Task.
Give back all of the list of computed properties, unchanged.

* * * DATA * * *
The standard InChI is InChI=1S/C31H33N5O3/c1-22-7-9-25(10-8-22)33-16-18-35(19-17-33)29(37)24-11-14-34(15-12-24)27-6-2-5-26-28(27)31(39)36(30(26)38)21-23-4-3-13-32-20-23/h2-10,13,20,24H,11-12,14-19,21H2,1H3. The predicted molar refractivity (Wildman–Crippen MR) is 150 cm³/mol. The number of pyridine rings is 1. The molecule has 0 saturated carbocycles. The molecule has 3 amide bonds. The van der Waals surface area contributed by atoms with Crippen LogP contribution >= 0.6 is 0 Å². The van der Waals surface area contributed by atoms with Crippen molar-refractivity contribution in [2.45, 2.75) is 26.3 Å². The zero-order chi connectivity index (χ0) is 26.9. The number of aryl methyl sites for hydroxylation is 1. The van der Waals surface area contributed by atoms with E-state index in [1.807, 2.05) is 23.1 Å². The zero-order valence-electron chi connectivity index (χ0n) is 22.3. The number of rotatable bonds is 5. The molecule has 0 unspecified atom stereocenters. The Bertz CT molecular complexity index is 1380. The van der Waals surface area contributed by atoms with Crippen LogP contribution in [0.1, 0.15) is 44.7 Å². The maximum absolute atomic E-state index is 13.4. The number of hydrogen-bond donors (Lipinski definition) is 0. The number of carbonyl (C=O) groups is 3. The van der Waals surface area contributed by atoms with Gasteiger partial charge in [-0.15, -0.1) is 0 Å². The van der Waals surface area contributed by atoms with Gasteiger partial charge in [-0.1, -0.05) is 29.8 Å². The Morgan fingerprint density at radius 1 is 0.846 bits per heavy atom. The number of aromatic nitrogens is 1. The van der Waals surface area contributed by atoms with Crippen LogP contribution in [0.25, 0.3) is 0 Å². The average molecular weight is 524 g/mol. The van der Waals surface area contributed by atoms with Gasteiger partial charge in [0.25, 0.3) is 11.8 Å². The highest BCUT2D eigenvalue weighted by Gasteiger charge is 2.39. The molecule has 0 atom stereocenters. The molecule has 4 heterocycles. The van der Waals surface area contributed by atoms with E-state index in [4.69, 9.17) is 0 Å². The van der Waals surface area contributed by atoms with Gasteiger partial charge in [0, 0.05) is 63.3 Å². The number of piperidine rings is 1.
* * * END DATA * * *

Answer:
The standard InChI is InChI=1S/C31H33N5O3/c1-22-7-9-25(10-8-22)33-16-18-35(19-17-33)29(37)24-11-14-34(15-12-24)27-6-2-5-26-28(27)31(39)36(30(26)38)21-23-4-3-13-32-20-23/h2-10,13,20,24H,11-12,14-19,21H2,1H3. The predicted molar refractivity (Wildman–Crippen MR) is 150 cm³/mol. The number of pyridine rings is 1. The molecule has 0 saturated carbocycles. The molecule has 3 amide bonds. The van der Waals surface area contributed by atoms with Crippen LogP contribution >= 0.6 is 0 Å². The van der Waals surface area contributed by atoms with Crippen molar-refractivity contribution in [2.45, 2.75) is 26.3 Å². The zero-order chi connectivity index (χ0) is 26.9. The number of aryl methyl sites for hydroxylation is 1. The van der Waals surface area contributed by atoms with E-state index in [1.807, 2.05) is 23.1 Å². The zero-order valence-electron chi connectivity index (χ0n) is 22.3. The number of rotatable bonds is 5. The molecule has 0 unspecified atom stereocenters. The Bertz CT molecular complexity index is 1380. The van der Waals surface area contributed by atoms with Crippen LogP contribution in [0.1, 0.15) is 44.7 Å². The maximum absolute atomic E-state index is 13.4. The number of hydrogen-bond donors (Lipinski definition) is 0. The number of carbonyl (C=O) groups is 3. The van der Waals surface area contributed by atoms with Gasteiger partial charge in [-0.15, -0.1) is 0 Å². The van der Waals surface area contributed by atoms with Gasteiger partial charge in [-0.1, -0.05) is 29.8 Å². The Morgan fingerprint density at radius 1 is 0.846 bits per heavy atom. The number of aromatic nitrogens is 1. The van der Waals surface area contributed by atoms with Crippen LogP contribution in [0.25, 0.3) is 0 Å². The average molecular weight is 524 g/mol. The van der Waals surface area contributed by atoms with Gasteiger partial charge in [0.25, 0.3) is 11.8 Å². The highest BCUT2D eigenvalue weighted by Gasteiger charge is 2.39. The molecule has 0 atom stereocenters. The molecule has 4 heterocycles. The van der Waals surface area contributed by atoms with E-state index in [4.69, 9.17) is 0 Å². The van der Waals surface area contributed by atoms with Gasteiger partial charge in [0, 0.05) is 63.3 Å². The number of piperidine rings is 1.